Amarna Letter EA 9
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Amarna Letter EA 9

Amarna letter EA 9
(Titled: Egyptian Gold and Carpenters)
BM 29785 EA 9 Reverse.jpg
SizeHeight: 5.75 in (14.6 cm)
Width: 3.875 in (9.84 cm)
(Akkadian language)
Created~1375-1335 BC (Amarna Period)
Period/cultureMiddle Babylonian
Present locationBritish Museum, London
BM 29788 (E29788))

Amarna letter EA 9, is a tall, compact 38 line (capable of 55 lines) clay tablet letter of 3 paragraphs, in pristine condition, with few flaws on the clay. The photo of the reverse (pictured) shows half of Paragraph III, and some of the signs (out of focus).

The letter is from King Burra-Buriya? of Babylon (furthest country writing to Egypt) and is to the Pharaoh of Egypt (Egypt named Misri at Amarna letters time). Of note, the Pharaoh is named Neb-Kheper-Ra, (meaning King-Manifested-Ra), (King-transformed-(as)-Ra), and is spelled in cuneiform signs, Né-(ni)-eB iK-Pa-Ri, Ri-(iya), for "Neb-Kheper-Ra-(mine)", "(My) King, manifested Ra".

The introductory, and salutory Paragraph I, highlights, peace (?al?mu-shu-ul-mu) for King Burnaburiash, and wishes peace, and well-being to the Pharaoh, and on the many contingents of the Pharaoh's charge, wife, army, the country, etc.

Paragraph II highlights the need for gold, for building a mausoleum for Burnaburiash's father, and is an involved paragraph discussing the ancestor father-king's relationships, and the desire for continued good relations, and the exchange of peace gifts between the 'brother kings'.

Paragraph III highlights the intrigues of economic and country relationships. Ascending country emissaries, and the vying for trade, and economic trading rights. A dialogue is contained in the paragraph, between the history, and what Burnaburiash would like to see done in the future.

The Amarna letters, about 300, numbered up to EA 382, are a mid 14th century BC, about 1350 BC and 20 years later, correspondence. The initial corpus of letters were found at Akhenaten's city Akhetaten, in the floor of the Bureau of Correspondence of Pharaoh; others were later found, adding to the body of letters.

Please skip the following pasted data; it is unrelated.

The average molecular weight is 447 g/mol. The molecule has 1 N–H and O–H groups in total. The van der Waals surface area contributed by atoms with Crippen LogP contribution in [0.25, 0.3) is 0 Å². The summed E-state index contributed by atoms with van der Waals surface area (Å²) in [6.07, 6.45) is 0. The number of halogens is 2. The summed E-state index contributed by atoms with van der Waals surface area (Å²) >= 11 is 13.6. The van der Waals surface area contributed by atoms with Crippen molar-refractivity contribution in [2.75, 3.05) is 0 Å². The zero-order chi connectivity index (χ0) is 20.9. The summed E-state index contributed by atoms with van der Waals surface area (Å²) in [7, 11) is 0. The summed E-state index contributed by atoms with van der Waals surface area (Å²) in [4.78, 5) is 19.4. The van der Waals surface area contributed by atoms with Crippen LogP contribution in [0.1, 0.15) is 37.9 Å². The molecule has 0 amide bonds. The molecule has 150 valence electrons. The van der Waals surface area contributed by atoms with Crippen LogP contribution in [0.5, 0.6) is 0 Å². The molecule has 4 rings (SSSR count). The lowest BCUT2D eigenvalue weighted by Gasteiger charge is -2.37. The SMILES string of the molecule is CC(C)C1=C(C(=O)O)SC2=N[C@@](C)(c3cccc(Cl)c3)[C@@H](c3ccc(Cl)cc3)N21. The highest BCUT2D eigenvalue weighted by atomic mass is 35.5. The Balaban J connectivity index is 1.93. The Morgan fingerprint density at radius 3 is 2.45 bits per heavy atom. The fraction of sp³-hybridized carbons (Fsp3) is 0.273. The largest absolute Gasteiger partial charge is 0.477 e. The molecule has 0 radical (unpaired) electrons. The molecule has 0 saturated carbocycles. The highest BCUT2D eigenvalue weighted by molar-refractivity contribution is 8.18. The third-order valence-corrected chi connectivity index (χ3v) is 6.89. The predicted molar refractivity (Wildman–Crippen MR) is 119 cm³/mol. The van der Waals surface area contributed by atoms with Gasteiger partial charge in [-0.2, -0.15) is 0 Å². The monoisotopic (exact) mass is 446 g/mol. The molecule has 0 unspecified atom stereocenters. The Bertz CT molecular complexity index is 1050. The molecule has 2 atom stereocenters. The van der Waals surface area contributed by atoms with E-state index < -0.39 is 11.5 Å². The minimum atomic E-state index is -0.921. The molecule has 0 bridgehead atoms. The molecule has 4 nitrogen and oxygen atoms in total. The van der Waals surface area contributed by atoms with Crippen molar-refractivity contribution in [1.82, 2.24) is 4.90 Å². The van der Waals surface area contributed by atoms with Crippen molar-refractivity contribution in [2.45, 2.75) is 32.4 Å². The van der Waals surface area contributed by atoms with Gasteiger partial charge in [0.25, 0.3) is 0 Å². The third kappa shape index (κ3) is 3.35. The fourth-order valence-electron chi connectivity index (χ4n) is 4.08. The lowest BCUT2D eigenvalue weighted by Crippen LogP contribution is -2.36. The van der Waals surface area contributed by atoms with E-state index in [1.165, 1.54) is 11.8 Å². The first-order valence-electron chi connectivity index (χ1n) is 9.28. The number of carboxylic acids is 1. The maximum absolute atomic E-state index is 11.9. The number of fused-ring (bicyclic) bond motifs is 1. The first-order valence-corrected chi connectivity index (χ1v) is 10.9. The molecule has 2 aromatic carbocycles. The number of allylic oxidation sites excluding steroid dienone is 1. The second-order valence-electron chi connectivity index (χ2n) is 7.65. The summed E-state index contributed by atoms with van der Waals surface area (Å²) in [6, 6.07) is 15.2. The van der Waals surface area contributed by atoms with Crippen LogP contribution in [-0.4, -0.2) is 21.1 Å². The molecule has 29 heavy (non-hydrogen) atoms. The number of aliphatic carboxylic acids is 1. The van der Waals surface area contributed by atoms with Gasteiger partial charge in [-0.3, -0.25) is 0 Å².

The letter

Burna-Buriash letter no. 4 of 6, title: "Ancient loyalties, new request"

(photo of Obverse, EA 9 [1])

Para I

(Lines 1-6) Say-(qabu (qí-bil-ma)) to NibhurreReya, (Neb-kheper-Ra-ia), the king of Egy[pt-(Mizri), my brother]: "(message)-Thus"-("um-ma"), Thus, the king of Karad[un]iya?, your brother. For me all goes well. For you, your household, your wives, your sons, your country, your ma[g]nates, your horses, your chariots, may all go very well.

Para II

(7-18) From the time my ancestors and your ancestors made a mutual declaration of friendship, they sen[t] beautiful greeting-gifts to each other, and refused no request for anything beautiful. My brother has now sent me 2–minas of gold-(2-KU3-SIG17) as my greeting-gift. Now, (i)f gold (KUG.GI) is plentiful-(DAGAL), send me as much as your ancestors (sent), but if it is scarce, send me half of what your ancestors (sent). Why have you sent me 2–minas of gold? At the moment my work on a temple is extensive, and I am quite busy with carrying it out. Send me much gold-(KU3-SIG17). And you for your part, whatever you want from my country, write me so that it may be taken to you.

Para III

(19-38) In the time of Kurigalzu, my ancestor, all the Canaanites wrote here to him, saying, "C[om]e to the border of the country so we can revolt and be allied [wi]th you!"

(Approximate end of Obverse side) See here: [2]

(Approximate start of Reverse)
My ancestor sent them this (reply), saying, "Forget about being allied with me. If you become enemies of the king of Egypt, and are allied with anyone else—will I not then come and plunder you? How can there be an alliance with me?" – For the sake of your ancestor, my ancestor did not listen to them. Now, as for my Assyrian vassals-(i.e. Ashur-uballit I, king), I was not the one who sent them to you. Why on their own authority have they come to your country? If you love me, they will conduct no business whatsoever. Send them off to me empty–handed.
(A 4-Line spacing on Reverse)
I send to you as your greeting-gift 3–minas of genuine lapis lazuli, and 5–teams of horses for 5–wooden chariots. -EA 9, lines 1-38 (3 paragraphs) (complete)

See also


  • Moran, William L. The Amarna Letters. Johns Hopkins University Press, 1987, 1992. (softcover, ISBN 0-8018-6715-0)

External links

  This article uses material from the Wikipedia page available here. It is released under the Creative Commons Attribution-Share-Alike License 3.0.



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